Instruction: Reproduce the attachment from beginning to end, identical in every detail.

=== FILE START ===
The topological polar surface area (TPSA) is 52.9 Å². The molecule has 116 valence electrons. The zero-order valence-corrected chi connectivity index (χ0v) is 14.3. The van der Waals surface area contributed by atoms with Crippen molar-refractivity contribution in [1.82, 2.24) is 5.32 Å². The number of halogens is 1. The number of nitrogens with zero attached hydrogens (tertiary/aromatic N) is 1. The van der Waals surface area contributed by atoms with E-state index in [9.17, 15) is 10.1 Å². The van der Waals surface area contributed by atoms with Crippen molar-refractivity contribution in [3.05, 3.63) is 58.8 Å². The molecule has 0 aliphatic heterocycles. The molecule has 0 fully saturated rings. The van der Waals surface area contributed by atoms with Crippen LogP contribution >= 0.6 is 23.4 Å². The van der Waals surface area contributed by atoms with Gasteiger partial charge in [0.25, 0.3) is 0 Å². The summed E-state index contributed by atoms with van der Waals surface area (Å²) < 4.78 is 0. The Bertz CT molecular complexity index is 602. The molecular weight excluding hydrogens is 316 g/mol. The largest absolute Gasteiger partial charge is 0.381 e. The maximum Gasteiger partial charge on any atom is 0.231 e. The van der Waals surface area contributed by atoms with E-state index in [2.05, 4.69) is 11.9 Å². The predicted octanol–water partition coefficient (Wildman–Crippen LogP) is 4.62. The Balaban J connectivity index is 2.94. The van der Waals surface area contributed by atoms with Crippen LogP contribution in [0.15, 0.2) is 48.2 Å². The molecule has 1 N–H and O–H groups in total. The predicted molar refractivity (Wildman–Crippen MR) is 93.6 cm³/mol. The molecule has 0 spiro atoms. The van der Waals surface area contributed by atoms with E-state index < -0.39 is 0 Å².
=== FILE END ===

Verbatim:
The topological polar surface area (TPSA) is 52.9 Å². The molecule has 116 valence electrons. The zero-order valence-corrected chi connectivity index (χ0v) is 14.3. The van der Waals surface area contributed by atoms with Crippen molar-refractivity contribution in [1.82, 2.24) is 5.32 Å². The number of halogens is 1. The number of nitrogens with zero attached hydrogens (tertiary/aromatic N) is 1. The van der Waals surface area contributed by atoms with E-state index in [9.17, 15) is 10.1 Å². The van der Waals surface area contributed by atoms with Crippen molar-refractivity contribution in [3.05, 3.63) is 58.8 Å². The molecule has 0 aliphatic heterocycles. The molecule has 0 fully saturated rings. The van der Waals surface area contributed by atoms with Crippen LogP contribution >= 0.6 is 23.4 Å². The van der Waals surface area contributed by atoms with Gasteiger partial charge in [0.25, 0.3) is 0 Å². The summed E-state index contributed by atoms with van der Waals surface area (Å²) < 4.78 is 0. The Bertz CT molecular complexity index is 602. The molecular weight excluding hydrogens is 316 g/mol. The largest absolute Gasteiger partial charge is 0.381 e. The maximum Gasteiger partial charge on any atom is 0.231 e. The van der Waals surface area contributed by atoms with E-state index in [2.05, 4.69) is 11.9 Å². The predicted octanol–water partition coefficient (Wildman–Crippen LogP) is 4.62. The Balaban J connectivity index is 2.94. The van der Waals surface area contributed by atoms with Crippen LogP contribution in [0.15, 0.2) is 48.2 Å². The molecule has 1 N–H and O–H groups in total. The predicted molar refractivity (Wildman–Crippen MR) is 93.6 cm³/mol. The molecule has 0 spiro atoms. The van der Waals surface area contributed by atoms with E-state index < -0.39 is 0 Å².